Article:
Mint Museum of Craft + Design
Mint Museum of Art
Spirits of the Cloth: Contemporary Quilts by African American Artists
February 5 - April 30, 2000
"I draw inspiration for my work from my everyday life and my childhood which is rich with conversation, memories of relatives and special occasions. I believe that all quilts tell a story, either in the history of the fabrics, the pattern, or in the making of the quilt. I try to carry on that tradition by creating scenes which give the viewer some idea of what my life is like, and in years to come, an idea of the times in which I have lived."
Barbara Pietila, quilter
The rich diversity of approaches to quiltmaking by African American artists today is featured in the exhibition Spirits of the Cloth: Contemporary African American Quilts at Charlotte's Mint Museum of Craft + Design, February 5 through April 30, 2000. Fifty quilts, using a wide variety of materials and techniques, are on display, from visually striking abstract patterns to figurative works with personal, family and cultural narratives. The exhibition, organized by the American Craft Museum, features the work of 30 members of the Women of Color Quilter' s Network (an organization of 1,200 male and female quilters nationwide).
"It is a magnificent show that transcends arbitrary distinctions between art and craft, while incorporating the spiritual dimension that imbues folk and visionary art with profound resonance," wrote art critic Chris MacLeod. "If there's one work that epitomizes the energy and exuberance barely contained here, it's Francis Hare's Sixteen Feet of Dance -A Celebration; a Self-Portrait. Nominally a quilt, (see left) the dancing feet - rendered in a rainbow of browns, a strand of beads around each ankle - convey such movement and rhythm that they defy even the notion of quilt as rectangle."
"I'm moved by a passion for color, a love of symbols and a deep interest in matters of the spirit. Blending these elements allows me to keep the rhythm of my roots alive through quilting. My art fulfills a powerful desire to visually express what cannot be spoken. The quilts are meditation quilts because of the spiritual journey experienced during each creation."
Adriene Cruz, Portland, OR
The African American quilting tradition dates back to the colonial period. Enslaved Africans brought with them textile skills, such as applique, piecing and embroidery. "This rich legacy of cultural expression developed in this country, culminating in a virtual renaissance of African American quilting in the past two decades," stated co-curator David McFadden, who originated the exhibit with Dr. Carolyn Mazloomi, founder of the Women of Color Quilter's Network.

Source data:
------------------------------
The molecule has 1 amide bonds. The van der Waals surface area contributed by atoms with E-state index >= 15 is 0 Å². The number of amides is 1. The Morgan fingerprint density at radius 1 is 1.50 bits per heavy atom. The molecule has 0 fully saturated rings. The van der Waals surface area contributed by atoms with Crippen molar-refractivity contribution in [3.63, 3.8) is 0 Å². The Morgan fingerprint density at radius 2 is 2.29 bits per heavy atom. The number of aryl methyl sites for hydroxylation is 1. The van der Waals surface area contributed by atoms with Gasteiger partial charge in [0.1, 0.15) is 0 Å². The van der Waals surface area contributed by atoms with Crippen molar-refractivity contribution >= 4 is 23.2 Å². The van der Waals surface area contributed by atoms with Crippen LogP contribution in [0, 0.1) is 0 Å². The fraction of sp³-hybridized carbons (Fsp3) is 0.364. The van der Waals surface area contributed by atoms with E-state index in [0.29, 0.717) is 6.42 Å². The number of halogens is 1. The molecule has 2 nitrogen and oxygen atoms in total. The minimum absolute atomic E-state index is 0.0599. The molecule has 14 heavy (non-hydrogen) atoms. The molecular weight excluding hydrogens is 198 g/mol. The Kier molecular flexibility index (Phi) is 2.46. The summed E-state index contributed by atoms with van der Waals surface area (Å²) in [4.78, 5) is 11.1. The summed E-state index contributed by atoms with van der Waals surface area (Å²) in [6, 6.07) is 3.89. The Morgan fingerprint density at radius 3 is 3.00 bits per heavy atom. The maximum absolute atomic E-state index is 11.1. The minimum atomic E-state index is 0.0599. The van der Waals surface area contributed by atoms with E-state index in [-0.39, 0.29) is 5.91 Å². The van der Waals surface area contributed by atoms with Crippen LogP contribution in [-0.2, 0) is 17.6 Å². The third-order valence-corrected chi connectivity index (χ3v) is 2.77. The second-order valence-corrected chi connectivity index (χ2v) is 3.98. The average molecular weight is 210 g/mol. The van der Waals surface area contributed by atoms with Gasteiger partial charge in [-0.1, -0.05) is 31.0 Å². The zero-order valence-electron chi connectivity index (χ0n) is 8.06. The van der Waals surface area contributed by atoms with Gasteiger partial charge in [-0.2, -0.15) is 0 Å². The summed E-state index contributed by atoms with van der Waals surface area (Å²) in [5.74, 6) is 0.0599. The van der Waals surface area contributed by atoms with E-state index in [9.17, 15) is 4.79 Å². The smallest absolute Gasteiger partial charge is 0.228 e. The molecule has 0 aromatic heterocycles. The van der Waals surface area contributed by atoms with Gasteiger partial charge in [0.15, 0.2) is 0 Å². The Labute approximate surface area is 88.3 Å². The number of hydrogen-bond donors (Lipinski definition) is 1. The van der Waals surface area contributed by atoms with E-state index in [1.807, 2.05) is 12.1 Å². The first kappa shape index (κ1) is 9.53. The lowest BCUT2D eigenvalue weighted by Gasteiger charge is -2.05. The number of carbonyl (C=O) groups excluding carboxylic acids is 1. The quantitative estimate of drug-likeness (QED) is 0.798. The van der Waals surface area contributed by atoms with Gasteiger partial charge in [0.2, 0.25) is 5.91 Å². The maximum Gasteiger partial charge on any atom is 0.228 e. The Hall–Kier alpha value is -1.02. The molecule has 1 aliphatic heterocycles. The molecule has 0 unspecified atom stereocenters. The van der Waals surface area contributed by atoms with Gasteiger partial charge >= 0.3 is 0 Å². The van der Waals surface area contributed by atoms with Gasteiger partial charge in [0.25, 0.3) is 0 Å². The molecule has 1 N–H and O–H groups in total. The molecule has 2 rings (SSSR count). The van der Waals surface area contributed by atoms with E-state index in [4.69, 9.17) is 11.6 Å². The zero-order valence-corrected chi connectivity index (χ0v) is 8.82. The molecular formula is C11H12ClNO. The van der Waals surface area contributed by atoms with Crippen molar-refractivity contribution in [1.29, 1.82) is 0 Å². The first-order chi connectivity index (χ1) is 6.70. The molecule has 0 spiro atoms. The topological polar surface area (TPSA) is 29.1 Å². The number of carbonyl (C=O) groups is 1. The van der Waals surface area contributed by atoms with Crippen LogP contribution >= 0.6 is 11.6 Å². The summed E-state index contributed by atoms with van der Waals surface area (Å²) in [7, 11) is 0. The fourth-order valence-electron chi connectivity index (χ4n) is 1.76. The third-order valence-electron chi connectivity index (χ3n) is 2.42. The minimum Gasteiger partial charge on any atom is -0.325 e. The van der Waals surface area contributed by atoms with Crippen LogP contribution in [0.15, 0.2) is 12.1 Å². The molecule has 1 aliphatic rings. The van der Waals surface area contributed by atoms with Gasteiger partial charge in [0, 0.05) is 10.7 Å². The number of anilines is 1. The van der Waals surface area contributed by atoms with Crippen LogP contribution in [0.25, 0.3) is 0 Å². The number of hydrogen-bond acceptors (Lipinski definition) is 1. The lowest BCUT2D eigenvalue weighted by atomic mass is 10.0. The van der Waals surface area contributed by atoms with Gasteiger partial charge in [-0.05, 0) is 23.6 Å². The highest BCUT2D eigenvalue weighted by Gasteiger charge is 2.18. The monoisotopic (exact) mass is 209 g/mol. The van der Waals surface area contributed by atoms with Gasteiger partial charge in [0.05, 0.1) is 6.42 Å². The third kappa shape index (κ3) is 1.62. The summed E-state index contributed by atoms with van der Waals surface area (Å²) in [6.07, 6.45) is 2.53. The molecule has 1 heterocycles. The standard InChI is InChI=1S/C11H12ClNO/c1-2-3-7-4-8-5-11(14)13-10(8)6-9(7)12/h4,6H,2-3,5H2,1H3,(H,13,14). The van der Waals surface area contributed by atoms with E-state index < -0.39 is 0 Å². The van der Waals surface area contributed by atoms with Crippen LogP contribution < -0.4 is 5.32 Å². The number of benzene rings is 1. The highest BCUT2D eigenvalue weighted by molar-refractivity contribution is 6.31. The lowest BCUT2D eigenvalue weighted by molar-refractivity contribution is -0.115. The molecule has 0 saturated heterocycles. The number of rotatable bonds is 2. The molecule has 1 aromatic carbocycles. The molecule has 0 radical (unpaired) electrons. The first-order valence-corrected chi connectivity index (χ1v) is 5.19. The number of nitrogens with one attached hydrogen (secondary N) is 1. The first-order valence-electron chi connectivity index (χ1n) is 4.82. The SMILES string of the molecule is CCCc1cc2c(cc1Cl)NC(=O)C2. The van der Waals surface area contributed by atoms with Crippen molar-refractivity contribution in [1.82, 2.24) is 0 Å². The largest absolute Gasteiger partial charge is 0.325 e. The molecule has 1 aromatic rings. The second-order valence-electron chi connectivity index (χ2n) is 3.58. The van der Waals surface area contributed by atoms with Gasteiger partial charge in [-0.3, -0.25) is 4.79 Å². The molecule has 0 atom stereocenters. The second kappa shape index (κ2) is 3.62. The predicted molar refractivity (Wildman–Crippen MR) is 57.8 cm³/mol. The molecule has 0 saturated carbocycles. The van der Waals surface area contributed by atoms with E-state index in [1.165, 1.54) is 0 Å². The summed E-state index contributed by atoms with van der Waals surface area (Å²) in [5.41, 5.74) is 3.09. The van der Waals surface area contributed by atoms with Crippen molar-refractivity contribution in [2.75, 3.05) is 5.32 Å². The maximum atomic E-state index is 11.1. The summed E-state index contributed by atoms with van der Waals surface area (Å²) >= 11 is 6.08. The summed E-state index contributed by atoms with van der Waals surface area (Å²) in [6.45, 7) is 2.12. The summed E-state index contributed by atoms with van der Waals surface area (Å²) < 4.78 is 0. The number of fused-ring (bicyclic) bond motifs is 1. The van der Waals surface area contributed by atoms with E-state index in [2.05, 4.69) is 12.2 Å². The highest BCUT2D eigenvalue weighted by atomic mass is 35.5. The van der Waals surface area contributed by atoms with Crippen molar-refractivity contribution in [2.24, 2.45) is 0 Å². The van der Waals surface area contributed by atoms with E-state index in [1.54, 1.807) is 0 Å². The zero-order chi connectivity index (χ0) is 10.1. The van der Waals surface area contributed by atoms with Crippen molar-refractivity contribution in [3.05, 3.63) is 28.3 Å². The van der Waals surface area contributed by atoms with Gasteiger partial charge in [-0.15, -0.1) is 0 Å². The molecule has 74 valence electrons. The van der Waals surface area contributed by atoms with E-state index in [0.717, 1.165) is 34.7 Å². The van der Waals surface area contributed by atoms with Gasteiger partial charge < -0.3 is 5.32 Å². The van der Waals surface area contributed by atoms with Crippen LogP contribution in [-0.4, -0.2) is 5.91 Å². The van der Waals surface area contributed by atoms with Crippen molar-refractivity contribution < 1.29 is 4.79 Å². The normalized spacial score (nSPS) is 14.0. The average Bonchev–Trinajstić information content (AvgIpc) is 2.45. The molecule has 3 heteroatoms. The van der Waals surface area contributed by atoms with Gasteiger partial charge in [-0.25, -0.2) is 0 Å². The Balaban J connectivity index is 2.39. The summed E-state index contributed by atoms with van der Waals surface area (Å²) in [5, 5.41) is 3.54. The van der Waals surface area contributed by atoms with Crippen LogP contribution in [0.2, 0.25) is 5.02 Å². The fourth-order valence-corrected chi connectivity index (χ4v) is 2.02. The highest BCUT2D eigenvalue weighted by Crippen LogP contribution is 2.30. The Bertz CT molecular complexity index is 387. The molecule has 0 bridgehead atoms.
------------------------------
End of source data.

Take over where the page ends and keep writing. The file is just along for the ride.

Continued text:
Pride in affirming continuity with African ancestors is a recurring theme in Spirits of the Cloth, as is the strength derived from bonds of family and community. Some of the artists actually incorporate African textiles, such as kente cloth and mud cloth, into their compositions. African symbols and imagery are employed in designs, such as the depiction of Yamaja, the Yoruba goddess of the sea, in Michael Cummings' Haitian Mermaid. African textiles embellished with cowrie shells and mirrors become the robe of a holy man in Adriene Cruz's Imani/Faith. In Talisman, Sharon Kerry Harlan encrusts textiles with found objects, from keys to pins to figurines. (right: Sa. Benjamin-Hannibal, Potholders/Dervishes)
"My indigenous ancestors stay with me the whole time I work. It is as if they are continuously reminding me of the responsibility I have to those who came before and those yet to come. I view myself as an instrument who continues the cycle of traditional art through wall covers, quilts and wearable art.
Myrah Brown Green, Brooklyn, NY
Using the quilt as a narrative medium, quilters combine needlework and cloth to capture life's joys and sorrows. The artists in the exhibition offer their individual interpretations of the ideals of home and family life in personal and visually striking images. Dindga McCannan's The Wedding Party: The History of Our Nation is Really the Story of Families is a quilted page (see left) from a prized family photo album.
Quilts have served as a vehicle for political and social commentary since America' s colonial period. The precedent of anti-slavery and freedom quilts from the 19th century are found in 20th century quilts that record and comment upon topics ranging from civil rights to urban politics, race, gender and status. L'Merchie Frazier's From a Birmingham Jail: MLK incorporates photo transfer images of Dr. Martin Luther King, Jr. with an excerpt from an April, 1963 letter he wrote.
Celebrating the joys of color, pattern and texture, the
quilts of Spirits of the Cloth employ a seemingly endless variety
of traditional and innovative materials and rely on techniques passed down
through generations as well as current innovation to fabricate their artistic
expressions. "These quilts, like any art, serve as primary transmitters
of the cultural, political and spiritual values by which these artists live,"
stated Dr. Mazloomi. "These works are prose, poetry and songs, captured
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